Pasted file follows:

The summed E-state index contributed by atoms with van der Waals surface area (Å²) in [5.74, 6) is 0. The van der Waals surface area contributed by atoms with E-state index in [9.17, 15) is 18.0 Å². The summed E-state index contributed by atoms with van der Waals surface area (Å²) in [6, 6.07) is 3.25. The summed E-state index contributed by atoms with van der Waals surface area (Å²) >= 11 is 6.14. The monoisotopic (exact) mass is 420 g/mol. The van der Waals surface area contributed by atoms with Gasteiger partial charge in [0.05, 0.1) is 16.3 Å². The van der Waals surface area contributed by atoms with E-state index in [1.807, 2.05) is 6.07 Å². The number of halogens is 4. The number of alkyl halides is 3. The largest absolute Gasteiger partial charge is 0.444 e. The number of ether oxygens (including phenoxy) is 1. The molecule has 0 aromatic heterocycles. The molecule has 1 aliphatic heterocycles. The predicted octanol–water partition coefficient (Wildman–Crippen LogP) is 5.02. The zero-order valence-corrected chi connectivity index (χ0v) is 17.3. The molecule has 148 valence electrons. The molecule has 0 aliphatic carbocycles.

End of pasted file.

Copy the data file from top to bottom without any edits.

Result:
The summed E-state index contributed by atoms with van der Waals surface area (Å²) in [5.74, 6) is 0. The van der Waals surface area contributed by atoms with E-state index in [9.17, 15) is 18.0 Å². The summed E-state index contributed by atoms with van der Waals surface area (Å²) in [6, 6.07) is 3.25. The summed E-state index contributed by atoms with van der Waals surface area (Å²) >= 11 is 6.14. The monoisotopic (exact) mass is 420 g/mol. The van der Waals surface area contributed by atoms with Gasteiger partial charge in [0.05, 0.1) is 16.3 Å². The van der Waals surface area contributed by atoms with E-state index in [1.807, 2.05) is 6.07 Å². The number of halogens is 4. The number of alkyl halides is 3. The largest absolute Gasteiger partial charge is 0.444 e. The number of ether oxygens (including phenoxy) is 1. The molecule has 0 aromatic heterocycles. The molecule has 1 aliphatic heterocycles. The predicted octanol–water partition coefficient (Wildman–Crippen LogP) is 5.02. The zero-order valence-corrected chi connectivity index (χ0v) is 17.3. The molecule has 148 valence electrons. The molecule has 0 aliphatic carbocycles.